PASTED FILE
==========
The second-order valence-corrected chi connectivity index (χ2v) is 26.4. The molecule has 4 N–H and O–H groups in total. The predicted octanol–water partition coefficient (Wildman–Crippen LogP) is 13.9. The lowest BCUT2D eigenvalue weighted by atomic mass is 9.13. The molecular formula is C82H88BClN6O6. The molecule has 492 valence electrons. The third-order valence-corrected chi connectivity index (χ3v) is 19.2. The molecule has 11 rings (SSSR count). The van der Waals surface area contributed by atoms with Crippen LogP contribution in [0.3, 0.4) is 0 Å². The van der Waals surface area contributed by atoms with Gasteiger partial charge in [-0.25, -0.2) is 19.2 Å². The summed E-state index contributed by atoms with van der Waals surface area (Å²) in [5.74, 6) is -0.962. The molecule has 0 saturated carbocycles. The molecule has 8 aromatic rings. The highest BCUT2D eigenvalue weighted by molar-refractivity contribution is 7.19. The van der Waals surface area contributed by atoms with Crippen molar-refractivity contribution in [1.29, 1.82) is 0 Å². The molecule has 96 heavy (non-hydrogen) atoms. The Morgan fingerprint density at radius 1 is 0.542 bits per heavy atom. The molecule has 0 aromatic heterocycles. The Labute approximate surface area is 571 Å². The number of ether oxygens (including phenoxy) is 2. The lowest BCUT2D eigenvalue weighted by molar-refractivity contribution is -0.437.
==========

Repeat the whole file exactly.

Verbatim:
The second-order valence-corrected chi connectivity index (χ2v) is 26.4. The molecule has 4 N–H and O–H groups in total. The predicted octanol–water partition coefficient (Wildman–Crippen LogP) is 13.9. The lowest BCUT2D eigenvalue weighted by atomic mass is 9.13. The molecular formula is C82H88BClN6O6. The molecule has 492 valence electrons. The third-order valence-corrected chi connectivity index (χ3v) is 19.2. The molecule has 11 rings (SSSR count). The van der Waals surface area contributed by atoms with Crippen LogP contribution in [0.3, 0.4) is 0 Å². The van der Waals surface area contributed by atoms with Gasteiger partial charge in [-0.25, -0.2) is 19.2 Å². The summed E-state index contributed by atoms with van der Waals surface area (Å²) in [5.74, 6) is -0.962. The molecule has 0 saturated carbocycles. The molecule has 8 aromatic rings. The highest BCUT2D eigenvalue weighted by molar-refractivity contribution is 7.19. The van der Waals surface area contributed by atoms with Crippen molar-refractivity contribution in [1.29, 1.82) is 0 Å². The molecule has 96 heavy (non-hydrogen) atoms. The Morgan fingerprint density at radius 1 is 0.542 bits per heavy atom. The molecule has 0 aromatic heterocycles. The Labute approximate surface area is 571 Å². The number of ether oxygens (including phenoxy) is 2. The lowest BCUT2D eigenvalue weighted by molar-refractivity contribution is -0.437.